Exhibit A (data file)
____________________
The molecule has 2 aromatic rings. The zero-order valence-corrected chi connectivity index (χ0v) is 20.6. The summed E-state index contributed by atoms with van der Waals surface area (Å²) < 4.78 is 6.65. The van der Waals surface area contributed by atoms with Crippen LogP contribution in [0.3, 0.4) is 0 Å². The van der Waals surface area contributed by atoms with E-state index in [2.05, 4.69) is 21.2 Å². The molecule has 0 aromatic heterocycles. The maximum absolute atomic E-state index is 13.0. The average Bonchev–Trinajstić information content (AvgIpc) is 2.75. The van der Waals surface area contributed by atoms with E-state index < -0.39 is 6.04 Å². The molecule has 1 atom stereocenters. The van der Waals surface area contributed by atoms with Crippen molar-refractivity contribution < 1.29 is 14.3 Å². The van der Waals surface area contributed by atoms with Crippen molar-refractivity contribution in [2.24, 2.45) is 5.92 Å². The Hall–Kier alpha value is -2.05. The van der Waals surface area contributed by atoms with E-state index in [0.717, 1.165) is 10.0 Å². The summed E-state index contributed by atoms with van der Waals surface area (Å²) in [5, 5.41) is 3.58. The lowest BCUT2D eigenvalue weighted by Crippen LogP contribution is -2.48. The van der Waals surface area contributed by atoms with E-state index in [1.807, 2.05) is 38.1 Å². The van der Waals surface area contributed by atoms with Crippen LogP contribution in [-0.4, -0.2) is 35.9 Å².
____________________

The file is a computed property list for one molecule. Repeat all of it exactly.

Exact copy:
The molecule has 2 aromatic rings. The zero-order valence-corrected chi connectivity index (χ0v) is 20.6. The summed E-state index contributed by atoms with van der Waals surface area (Å²) < 4.78 is 6.65. The van der Waals surface area contributed by atoms with Crippen LogP contribution in [0.3, 0.4) is 0 Å². The van der Waals surface area contributed by atoms with E-state index in [2.05, 4.69) is 21.2 Å². The molecule has 0 aromatic heterocycles. The maximum absolute atomic E-state index is 13.0. The average Bonchev–Trinajstić information content (AvgIpc) is 2.75. The van der Waals surface area contributed by atoms with E-state index < -0.39 is 6.04 Å². The molecule has 1 atom stereocenters. The van der Waals surface area contributed by atoms with Crippen molar-refractivity contribution < 1.29 is 14.3 Å². The van der Waals surface area contributed by atoms with Crippen molar-refractivity contribution in [2.24, 2.45) is 5.92 Å². The Hall–Kier alpha value is -2.05. The van der Waals surface area contributed by atoms with E-state index in [0.717, 1.165) is 10.0 Å². The summed E-state index contributed by atoms with van der Waals surface area (Å²) in [5, 5.41) is 3.58. The lowest BCUT2D eigenvalue weighted by Crippen LogP contribution is -2.48. The van der Waals surface area contributed by atoms with E-state index in [1.807, 2.05) is 38.1 Å². The van der Waals surface area contributed by atoms with Crippen LogP contribution in [-0.4, -0.2) is 35.9 Å².